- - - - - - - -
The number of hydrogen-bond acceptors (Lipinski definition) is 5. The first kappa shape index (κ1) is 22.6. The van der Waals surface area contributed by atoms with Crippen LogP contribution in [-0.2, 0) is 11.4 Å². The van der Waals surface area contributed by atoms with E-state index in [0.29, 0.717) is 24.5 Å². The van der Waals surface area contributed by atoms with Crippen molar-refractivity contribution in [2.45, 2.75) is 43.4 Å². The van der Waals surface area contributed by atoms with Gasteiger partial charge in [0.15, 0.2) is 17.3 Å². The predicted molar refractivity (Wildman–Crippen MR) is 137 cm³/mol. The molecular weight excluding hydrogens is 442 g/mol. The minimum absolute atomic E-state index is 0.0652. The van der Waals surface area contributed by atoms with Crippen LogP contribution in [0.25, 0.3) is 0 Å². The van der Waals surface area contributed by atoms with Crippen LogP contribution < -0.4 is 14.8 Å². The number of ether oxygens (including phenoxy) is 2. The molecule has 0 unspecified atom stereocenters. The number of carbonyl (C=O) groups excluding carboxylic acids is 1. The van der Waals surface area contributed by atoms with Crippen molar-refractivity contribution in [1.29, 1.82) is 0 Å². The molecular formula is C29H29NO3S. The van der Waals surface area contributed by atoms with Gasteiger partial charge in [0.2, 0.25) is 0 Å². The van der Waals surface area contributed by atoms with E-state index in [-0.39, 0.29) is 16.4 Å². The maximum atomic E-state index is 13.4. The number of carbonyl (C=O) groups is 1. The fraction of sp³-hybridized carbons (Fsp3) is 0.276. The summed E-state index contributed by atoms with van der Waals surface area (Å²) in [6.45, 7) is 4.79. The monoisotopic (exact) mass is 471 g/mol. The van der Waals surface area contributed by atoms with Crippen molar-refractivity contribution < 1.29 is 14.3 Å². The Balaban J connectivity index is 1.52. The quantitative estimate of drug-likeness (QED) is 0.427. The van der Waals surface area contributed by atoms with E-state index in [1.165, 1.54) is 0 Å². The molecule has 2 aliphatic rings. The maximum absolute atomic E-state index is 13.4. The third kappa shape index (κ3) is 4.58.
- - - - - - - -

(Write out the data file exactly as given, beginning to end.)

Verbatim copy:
The number of hydrogen-bond acceptors (Lipinski definition) is 5. The first kappa shape index (κ1) is 22.6. The van der Waals surface area contributed by atoms with Crippen LogP contribution in [-0.2, 0) is 11.4 Å². The van der Waals surface area contributed by atoms with E-state index in [0.29, 0.717) is 24.5 Å². The van der Waals surface area contributed by atoms with Crippen molar-refractivity contribution in [2.45, 2.75) is 43.4 Å². The van der Waals surface area contributed by atoms with Gasteiger partial charge in [0.15, 0.2) is 17.3 Å². The predicted molar refractivity (Wildman–Crippen MR) is 137 cm³/mol. The molecular weight excluding hydrogens is 442 g/mol. The minimum absolute atomic E-state index is 0.0652. The van der Waals surface area contributed by atoms with Crippen LogP contribution in [0.25, 0.3) is 0 Å². The van der Waals surface area contributed by atoms with Crippen LogP contribution < -0.4 is 14.8 Å². The number of ether oxygens (including phenoxy) is 2. The molecule has 0 unspecified atom stereocenters. The number of carbonyl (C=O) groups excluding carboxylic acids is 1. The van der Waals surface area contributed by atoms with Crippen molar-refractivity contribution in [1.29, 1.82) is 0 Å². The molecular formula is C29H29NO3S. The van der Waals surface area contributed by atoms with Gasteiger partial charge in [0.2, 0.25) is 0 Å². The van der Waals surface area contributed by atoms with E-state index in [-0.39, 0.29) is 16.4 Å². The maximum atomic E-state index is 13.4. The number of carbonyl (C=O) groups is 1. The fraction of sp³-hybridized carbons (Fsp3) is 0.276. The summed E-state index contributed by atoms with van der Waals surface area (Å²) in [6.45, 7) is 4.79. The monoisotopic (exact) mass is 471 g/mol. The van der Waals surface area contributed by atoms with Crippen molar-refractivity contribution < 1.29 is 14.3 Å². The Balaban J connectivity index is 1.52. The quantitative estimate of drug-likeness (QED) is 0.427. The van der Waals surface area contributed by atoms with E-state index in [1.165, 1.54) is 0 Å². The molecule has 2 aliphatic rings. The maximum absolute atomic E-state index is 13.4. The third kappa shape index (κ3) is 4.58.